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Cambodia at low risk of debt distress: IMF

Cambodia's external public debt is well within acceptable limits, but remains vulnerable to financial shocks such as export slowdowns or exchange rate fluctuations, the International Monetary Fund (IMF) said in its latest assessment of the Kingdom’s economy.

“Cambodia’s debt distress rating remains low with all debt burden indicators projected to remain below the respective thresholds,” the IMF said in a staff report for its 2015 Article IV consultation.

The debt-distress rating was determined as part of an IMF Debt-Sustainability Analysis and reflects the results of baseline projections and stress tests.

The analysis is intended to help international creditors tailor their financing terms while allowing borrowers to balance their need for funds with their ability to repay their debts.

According to the IMF report, Cambodia’s key indicators – including debt-to-GDP, debt-to-exports and debt-to-revenue – are projected to remain below their respective warning-level thresholds through 2035. It warned, however, that “large exchange rate or export shocks could potentially have a major impact on the debt dynamics”.

Cambodia currently has about $5.5 billion of external public debt, representing about 33 per cent of GDP, according to the World Bank. External debt disbursement is projected to average about $550 million annually over the next five years, or about 2.5 per cent of GDP.

Hiroshi Suzuki, CEO and chief economist at the Business Research Institute for Cambodia, said size of the Kingdom’s external public debt is no cause for concern.

“The level of debt of Cambodia is one of the lowest among major developing countries,” he said.

By comparison, he noted, the debt-to-GDP ratio is 196 per cent for Greece, 61 per cent for Vietnam and 43 per cent for Thailand.

Cambodia’s low debt-distress rating signifies the country may still have room to borrow to finance its economic growth and large-scale infrastructure projects.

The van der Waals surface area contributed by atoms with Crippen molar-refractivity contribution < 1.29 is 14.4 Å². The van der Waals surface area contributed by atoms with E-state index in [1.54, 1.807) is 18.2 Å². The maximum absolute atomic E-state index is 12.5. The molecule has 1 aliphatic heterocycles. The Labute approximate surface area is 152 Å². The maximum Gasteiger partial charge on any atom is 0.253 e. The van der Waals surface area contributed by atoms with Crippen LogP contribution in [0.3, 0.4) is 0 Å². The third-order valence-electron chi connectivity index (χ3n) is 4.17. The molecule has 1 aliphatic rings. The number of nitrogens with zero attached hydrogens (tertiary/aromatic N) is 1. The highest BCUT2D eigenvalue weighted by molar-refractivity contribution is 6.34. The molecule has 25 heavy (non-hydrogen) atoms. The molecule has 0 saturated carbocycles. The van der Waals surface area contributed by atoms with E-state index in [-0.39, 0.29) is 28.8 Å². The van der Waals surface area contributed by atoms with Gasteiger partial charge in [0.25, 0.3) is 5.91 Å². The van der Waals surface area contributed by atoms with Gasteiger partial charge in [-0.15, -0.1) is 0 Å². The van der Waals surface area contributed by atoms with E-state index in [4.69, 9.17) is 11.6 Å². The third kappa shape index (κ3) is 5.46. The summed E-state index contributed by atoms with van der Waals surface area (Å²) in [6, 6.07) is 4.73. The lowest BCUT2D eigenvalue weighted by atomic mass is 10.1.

The government’s list of multilateral creditors includes the Asian Development Bank (ADB) and International Fund for Agricultural Development (IFAD). It has not borrowed from the IMF in over a decade, while the World Bank suspended all new lending to Cambodia in 2011 due to a lack of resolution for families forcibly evicted due to a World Bank-funded project.

Significantly, the share of bilateral debt in Cambodia’s total external public debt increased from 50 per cent in 2009 to about 70 per cent today.

This rapid growth reflects an increasing dependency on China as a creditor, with Beijing accounting for about 90 per cent of new bilateral loan disbursements during the past three years, according to the IMF report.

Economist Srey Chanthy said the heavy reliance on China – which typically offers a similar grace period and slightly higher interest rate than Western creditors – is due to its hands-off approach.

“China’s loans have no conditions or strings [whereas] bilateral loans from Western countries and Japan always have lots of requirements, including social and environmental safeguards,” he explained.

Chanthy said the Cambodian government could return to multilateral borrowing from the IMF and World Bank, but it also has a number of less-onerous options, such as continuing to borrow from the ADB and IFAD, or borrowing from the Chinese-led Asian Infrastructure Investment Bank.

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